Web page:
Are Privacy Standards Enough to Push Electronic Health Records?By Ericka Chickowski Print
Many attribute slow uptake of electronic health records, or personal health records (PHR), as a sign of consumer mistrust of privacy practices and security technology.
Google, Microsoft, WebMD, Dossia and other major technology providers in the burgeoning PHR (personal health record) niche are all hopeful that a new privacy and security standard released last week will be just the catalyst they need to give consumers more control over their digital health care information.
Developed with direction from health care policy makers, insurers, consumer activists, health care providers and PHR technology vendors, the Connecting for Health Common Framework was the brainchild of The Markle Foundation. This New York-based non-profit organized the consensus framework through its public/private Connecting for Health collaborative group in the hopes that it could jumpstart the use of public health records among patients across America.
According to a survey also released by Markle last week, only about 2.7 percent of Americans currently take advantage of online personal health records, but 80 percent of those who use them find them extremely helpful.
Will the standard be enough to convince Joe Patient that PHR services are safe to use? And even if it is, can the PHR industry tackle the other technological challenges it needs to face to make widespread adoption a reality? Baseline takes out its stethoscope to examine the heart of the matter.
The PHR Ideal
An online PHR gives health care consumers the power to control all the data about their medical treatment, conditions and prescriptions in a single, portable digital file.
“PHRs are a way to give consumers more control over their own health care to help reap some of the benefits of health information exchange,” says Jim Dempsey, vice president for public policy of the Center for Democracy and Technology and a contributor to the Connecting for Health initiative. “They make it easier for patients to access their own health records to make those records available to providers.”
The idea has been around for some time, but only in the last several years has it begun to snowball, as employers looked for better ways to lower the cost of benefits and give their staff more medical choices. In fact, some large employers are so convinced that PHRs are a way of bringing health care costs down that they are taking drastic measures to make them a reality. Case in point: Intel, Wal-Mart, Pitney Bowes and BP teamed up to create a non-profit organization called Dossia to support member employees’ PHRs.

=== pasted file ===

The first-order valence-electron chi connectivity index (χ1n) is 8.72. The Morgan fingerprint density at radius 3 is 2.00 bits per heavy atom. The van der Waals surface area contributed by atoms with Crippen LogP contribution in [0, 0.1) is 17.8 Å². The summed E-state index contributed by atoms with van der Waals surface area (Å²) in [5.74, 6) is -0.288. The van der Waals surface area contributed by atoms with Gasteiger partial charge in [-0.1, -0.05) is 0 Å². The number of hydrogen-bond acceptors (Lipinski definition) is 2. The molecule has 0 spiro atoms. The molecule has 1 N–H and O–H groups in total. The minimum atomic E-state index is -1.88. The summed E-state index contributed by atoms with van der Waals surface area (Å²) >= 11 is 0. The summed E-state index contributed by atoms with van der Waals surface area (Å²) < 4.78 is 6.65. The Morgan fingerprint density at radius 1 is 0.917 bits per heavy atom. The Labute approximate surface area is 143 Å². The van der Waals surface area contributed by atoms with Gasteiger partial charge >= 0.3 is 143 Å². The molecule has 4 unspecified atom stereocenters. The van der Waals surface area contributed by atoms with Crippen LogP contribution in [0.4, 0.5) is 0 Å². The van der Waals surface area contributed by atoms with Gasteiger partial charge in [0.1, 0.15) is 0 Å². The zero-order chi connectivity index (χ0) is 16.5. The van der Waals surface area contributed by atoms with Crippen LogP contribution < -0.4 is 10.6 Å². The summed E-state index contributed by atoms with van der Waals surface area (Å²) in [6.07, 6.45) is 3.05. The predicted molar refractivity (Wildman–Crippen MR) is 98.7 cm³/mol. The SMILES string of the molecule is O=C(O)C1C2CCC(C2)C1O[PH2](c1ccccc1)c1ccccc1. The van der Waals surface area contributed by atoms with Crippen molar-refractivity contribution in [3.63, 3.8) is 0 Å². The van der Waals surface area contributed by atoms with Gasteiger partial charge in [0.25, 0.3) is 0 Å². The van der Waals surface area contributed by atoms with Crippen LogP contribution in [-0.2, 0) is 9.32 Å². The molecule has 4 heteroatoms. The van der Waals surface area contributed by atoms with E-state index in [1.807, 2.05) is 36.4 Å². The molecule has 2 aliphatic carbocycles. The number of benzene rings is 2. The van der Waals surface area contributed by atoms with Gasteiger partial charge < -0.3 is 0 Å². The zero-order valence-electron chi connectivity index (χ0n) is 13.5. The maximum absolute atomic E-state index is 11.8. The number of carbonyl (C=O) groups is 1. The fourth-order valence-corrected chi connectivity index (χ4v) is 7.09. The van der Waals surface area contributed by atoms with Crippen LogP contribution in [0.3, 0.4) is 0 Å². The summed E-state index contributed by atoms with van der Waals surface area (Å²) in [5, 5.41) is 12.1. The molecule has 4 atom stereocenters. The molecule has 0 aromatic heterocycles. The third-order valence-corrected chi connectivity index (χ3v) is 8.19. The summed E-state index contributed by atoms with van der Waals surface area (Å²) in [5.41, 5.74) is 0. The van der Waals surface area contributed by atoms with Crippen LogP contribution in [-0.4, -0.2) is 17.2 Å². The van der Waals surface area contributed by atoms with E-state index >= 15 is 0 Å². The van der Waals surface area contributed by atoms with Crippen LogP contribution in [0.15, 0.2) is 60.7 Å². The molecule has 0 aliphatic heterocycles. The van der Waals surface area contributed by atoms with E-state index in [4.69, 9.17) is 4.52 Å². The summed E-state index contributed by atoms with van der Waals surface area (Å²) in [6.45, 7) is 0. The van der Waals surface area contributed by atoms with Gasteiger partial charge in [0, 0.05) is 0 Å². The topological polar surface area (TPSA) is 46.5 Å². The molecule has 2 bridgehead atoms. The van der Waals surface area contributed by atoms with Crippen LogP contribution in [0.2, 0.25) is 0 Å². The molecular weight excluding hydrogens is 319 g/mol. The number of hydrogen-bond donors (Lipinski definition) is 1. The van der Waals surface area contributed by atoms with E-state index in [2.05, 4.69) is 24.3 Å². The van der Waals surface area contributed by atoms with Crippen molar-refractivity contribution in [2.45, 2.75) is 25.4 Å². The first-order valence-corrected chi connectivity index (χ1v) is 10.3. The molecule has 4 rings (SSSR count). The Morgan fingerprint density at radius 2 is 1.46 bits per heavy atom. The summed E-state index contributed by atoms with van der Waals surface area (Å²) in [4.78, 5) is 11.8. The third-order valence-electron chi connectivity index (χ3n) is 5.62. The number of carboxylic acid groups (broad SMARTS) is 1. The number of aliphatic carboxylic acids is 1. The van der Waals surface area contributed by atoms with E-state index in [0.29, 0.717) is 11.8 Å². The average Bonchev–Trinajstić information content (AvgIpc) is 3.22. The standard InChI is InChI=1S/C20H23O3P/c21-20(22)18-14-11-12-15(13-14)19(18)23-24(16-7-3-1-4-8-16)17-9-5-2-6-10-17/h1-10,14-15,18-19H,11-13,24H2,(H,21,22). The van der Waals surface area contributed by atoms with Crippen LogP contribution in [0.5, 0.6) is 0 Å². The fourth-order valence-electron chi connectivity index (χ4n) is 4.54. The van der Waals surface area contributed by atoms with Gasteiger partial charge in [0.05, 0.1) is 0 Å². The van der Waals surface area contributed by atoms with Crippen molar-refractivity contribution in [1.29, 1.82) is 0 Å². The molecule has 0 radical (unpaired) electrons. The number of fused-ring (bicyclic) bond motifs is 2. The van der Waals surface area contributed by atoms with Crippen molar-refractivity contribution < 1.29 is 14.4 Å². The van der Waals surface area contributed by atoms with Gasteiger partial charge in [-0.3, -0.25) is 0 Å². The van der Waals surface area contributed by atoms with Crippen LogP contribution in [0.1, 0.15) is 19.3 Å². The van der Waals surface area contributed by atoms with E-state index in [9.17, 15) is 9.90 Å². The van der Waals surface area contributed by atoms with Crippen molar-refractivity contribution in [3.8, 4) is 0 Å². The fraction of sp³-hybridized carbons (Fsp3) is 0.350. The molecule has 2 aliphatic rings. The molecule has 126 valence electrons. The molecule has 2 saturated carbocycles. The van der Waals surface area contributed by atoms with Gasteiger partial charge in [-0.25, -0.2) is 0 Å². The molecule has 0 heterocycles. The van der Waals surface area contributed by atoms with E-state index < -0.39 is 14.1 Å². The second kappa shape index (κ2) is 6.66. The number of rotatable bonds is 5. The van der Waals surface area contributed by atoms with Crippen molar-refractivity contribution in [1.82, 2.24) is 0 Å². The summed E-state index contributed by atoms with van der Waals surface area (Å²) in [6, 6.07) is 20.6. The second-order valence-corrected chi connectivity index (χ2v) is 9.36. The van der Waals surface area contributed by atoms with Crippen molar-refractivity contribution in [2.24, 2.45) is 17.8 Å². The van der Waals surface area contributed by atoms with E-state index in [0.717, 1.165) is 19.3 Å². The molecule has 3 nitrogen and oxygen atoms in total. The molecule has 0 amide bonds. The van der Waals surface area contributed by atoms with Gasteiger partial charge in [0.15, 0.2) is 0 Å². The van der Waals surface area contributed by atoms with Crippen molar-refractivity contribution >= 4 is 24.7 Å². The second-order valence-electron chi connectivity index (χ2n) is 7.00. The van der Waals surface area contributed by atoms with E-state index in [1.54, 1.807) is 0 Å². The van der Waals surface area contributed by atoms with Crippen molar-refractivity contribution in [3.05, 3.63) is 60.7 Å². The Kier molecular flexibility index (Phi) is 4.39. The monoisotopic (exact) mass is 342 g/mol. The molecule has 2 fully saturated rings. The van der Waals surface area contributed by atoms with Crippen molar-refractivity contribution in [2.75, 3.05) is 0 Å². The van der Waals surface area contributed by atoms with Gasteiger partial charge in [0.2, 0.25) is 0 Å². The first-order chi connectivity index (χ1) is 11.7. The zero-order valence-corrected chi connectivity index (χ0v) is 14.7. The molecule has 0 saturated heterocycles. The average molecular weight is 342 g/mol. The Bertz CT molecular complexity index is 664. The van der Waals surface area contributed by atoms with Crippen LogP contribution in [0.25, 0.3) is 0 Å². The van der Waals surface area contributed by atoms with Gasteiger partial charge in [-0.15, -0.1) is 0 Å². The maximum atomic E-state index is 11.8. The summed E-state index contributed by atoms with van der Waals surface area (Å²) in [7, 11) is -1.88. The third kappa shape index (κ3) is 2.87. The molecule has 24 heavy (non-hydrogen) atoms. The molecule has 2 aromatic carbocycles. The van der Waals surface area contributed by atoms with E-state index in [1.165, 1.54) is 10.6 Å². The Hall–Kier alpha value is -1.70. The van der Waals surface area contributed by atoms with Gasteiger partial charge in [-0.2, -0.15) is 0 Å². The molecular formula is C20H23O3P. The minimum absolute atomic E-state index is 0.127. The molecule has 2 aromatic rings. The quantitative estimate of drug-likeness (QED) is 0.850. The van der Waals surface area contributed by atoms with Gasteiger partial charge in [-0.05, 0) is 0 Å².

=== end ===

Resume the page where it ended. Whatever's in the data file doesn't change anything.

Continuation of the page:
“The goal is to create the infrastructure that puts our employees’ health data in their hands,” says Colin Evans, president of Dossia. “We believe that empowering our employees to actually have data to become consumers will ultimately have the effect consumer pressure has in every other industry, to make it more efficient, more cost-effective and more effective, in general.”
Once member employees opt into the system, Dossia collects their information from their health plans, their health care providers, labs, pharmacies and so on, and offers digital access to the patient. The patients then have control over who sees their information. Not only can patients share their PHR with their regular physicians, they can also use them for a range of online health care applications and services that are cropping up to serve those with online PHRs.
“We have an open program interface that sits on top of Dossia which will enable a range of application service companies to provide tools that, with patient permission, can then be used on that data,” Evans says. “So an employer might do a deal with WebMD to provide a broad set of PHR tools, or they might have an arrangement with a disease-management company or a fitness company, or the employees themselves might hit the upgrade button and connect to services themselves. We're an enabler of our employees, and we hope we're talking to people on both ends of that food chain, the institutional data donors today as well as the software and application infrastructure.”
The last eight months have held breakthrough moments for PHR, as the two titans of computing, Microsoft and Google, both moved into the market with their own takes on health record services. In October 2007, Microsoft launched its HealthVault launch and Google followed suit in March Google Health.
Despite all the early activity and hype surrounding PHRs, nobody’s using them yet.
“There are hundreds of companies that have personal health record systems, products, services [and] applications,” Evans says. “Every major health plan claims you can have access to your information personally. Most live providers give you access to their data. And yet almost none of these systems have any kind of volume adoption.”
Right now, Dossia’s users number in the hundreds, but the group is poised for a major rollout by summer’s end, which could potentially boost the total into the tens of thousands, Evans says.
Both Microsoft and Google are still in beta stages with their health services, and even players who have been around for awhile aren’t seeing huge numbers of consumers taking advantage of their services. Survey numbers and analyst estimates range from Markle’s 2 percent approximation to a generous guess from Forrester Research that PHRs have penetrated more than 6 percent of the U.S. population.
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